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First Experiment: The Meissner Effect

First Experiment: The Meissner Effect

This is the classic superconductor experiment of levitating a rare earth magnet above a superconductor. This experiment can be performed using the K1 superconductor kit. This experiment is shown in Figure 1. For this experiment I took a standard Styrofoam cup and trimmed the sides down to about ¾" high.

Before doing the experiment take the rare earth magnet and place it on top of the superconductor. Since the superconductor is not chilled with liquid nitrogen, it is not in a superconducting state and the magnet rests on top of the superconductor.

Now placed the superconductor in the center of the Styrofoam cup, then filled the cup with liquid nitrogen. Be careful. When you first pour the liquid nitrogen into the cup it will boil furiously until the temperature of the superconductor and Styrofoam cup are reduced.

Bring the rare earth magnet about 1/8 of an inch above the superconductor that is chilled in liquid nitrogen. Release the magnet. It floats above the superconductor.

The magnetic field of the rare earth magnet surrounds but does not penetrate the superconductor. The magnet generates current in the superconductor that creates a counter-magnetic force, expelling the magnet's magnetic field.

The rare earth magnet's magnetic field must be below the superconductor's critical magnetic field HC2. If the magnetic field were stronger than HC2 it would penetrate the superconductor and extinguish the superconductivity.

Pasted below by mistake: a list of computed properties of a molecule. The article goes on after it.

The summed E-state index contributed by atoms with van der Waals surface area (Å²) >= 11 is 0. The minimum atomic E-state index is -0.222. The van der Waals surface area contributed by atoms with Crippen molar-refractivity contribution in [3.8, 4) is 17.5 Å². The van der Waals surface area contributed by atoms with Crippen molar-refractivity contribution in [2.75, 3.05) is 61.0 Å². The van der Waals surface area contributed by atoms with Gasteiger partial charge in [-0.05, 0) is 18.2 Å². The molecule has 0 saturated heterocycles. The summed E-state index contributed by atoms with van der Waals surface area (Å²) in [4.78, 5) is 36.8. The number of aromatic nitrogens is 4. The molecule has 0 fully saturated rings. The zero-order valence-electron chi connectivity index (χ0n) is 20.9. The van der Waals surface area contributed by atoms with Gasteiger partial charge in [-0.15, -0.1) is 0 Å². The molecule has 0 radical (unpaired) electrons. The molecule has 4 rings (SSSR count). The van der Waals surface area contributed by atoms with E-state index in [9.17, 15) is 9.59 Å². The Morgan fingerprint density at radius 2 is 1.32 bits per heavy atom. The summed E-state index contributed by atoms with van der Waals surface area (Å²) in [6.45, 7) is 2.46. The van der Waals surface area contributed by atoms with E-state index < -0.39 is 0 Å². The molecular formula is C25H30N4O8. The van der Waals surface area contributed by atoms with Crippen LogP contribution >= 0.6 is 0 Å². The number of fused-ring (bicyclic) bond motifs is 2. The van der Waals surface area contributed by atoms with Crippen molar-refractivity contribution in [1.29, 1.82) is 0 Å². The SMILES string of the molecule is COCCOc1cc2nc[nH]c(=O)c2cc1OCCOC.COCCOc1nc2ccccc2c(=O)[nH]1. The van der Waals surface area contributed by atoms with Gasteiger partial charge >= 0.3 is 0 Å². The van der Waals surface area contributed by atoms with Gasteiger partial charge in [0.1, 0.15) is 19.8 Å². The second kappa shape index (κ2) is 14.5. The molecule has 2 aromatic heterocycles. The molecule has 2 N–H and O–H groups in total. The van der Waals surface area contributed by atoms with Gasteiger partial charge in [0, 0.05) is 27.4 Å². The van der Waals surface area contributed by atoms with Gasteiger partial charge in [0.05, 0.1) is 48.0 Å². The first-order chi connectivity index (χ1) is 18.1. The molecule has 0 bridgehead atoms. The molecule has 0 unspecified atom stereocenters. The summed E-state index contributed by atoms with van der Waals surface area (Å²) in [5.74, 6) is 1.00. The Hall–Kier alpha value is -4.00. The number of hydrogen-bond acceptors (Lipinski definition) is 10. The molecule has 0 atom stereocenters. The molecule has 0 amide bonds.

Second Experiment: Frictionless Magnetic Bearing

While the magnet is suspended above the superconductor, it can be set rotating, by tapping it gently or gently blowing air on a corner of the magnet using a plastic drinking straw. The rotating magnet will slow down and eventually stop due to air resistance.

Third Experiment: Superconductor Critical Temperature

The basic Meissner experiment may also be used to check the critical transitional temperature of the superconductor. To do so one needs to attach a thermocouple capable of reading extremely low temperatures. A suitable superconductor-thermocouple assembly is included in the Four-Point probe kit, discussed later.

Begin by placing a rare earth magnet on top of the superconductor. Pour liquid nitrogen into the Styrofoam cup. Record the temperature reading from the thermocouple. Mark the temperature that the rare earth magnet begins to float above the superconductor. This is the superconductor's critical temperature.

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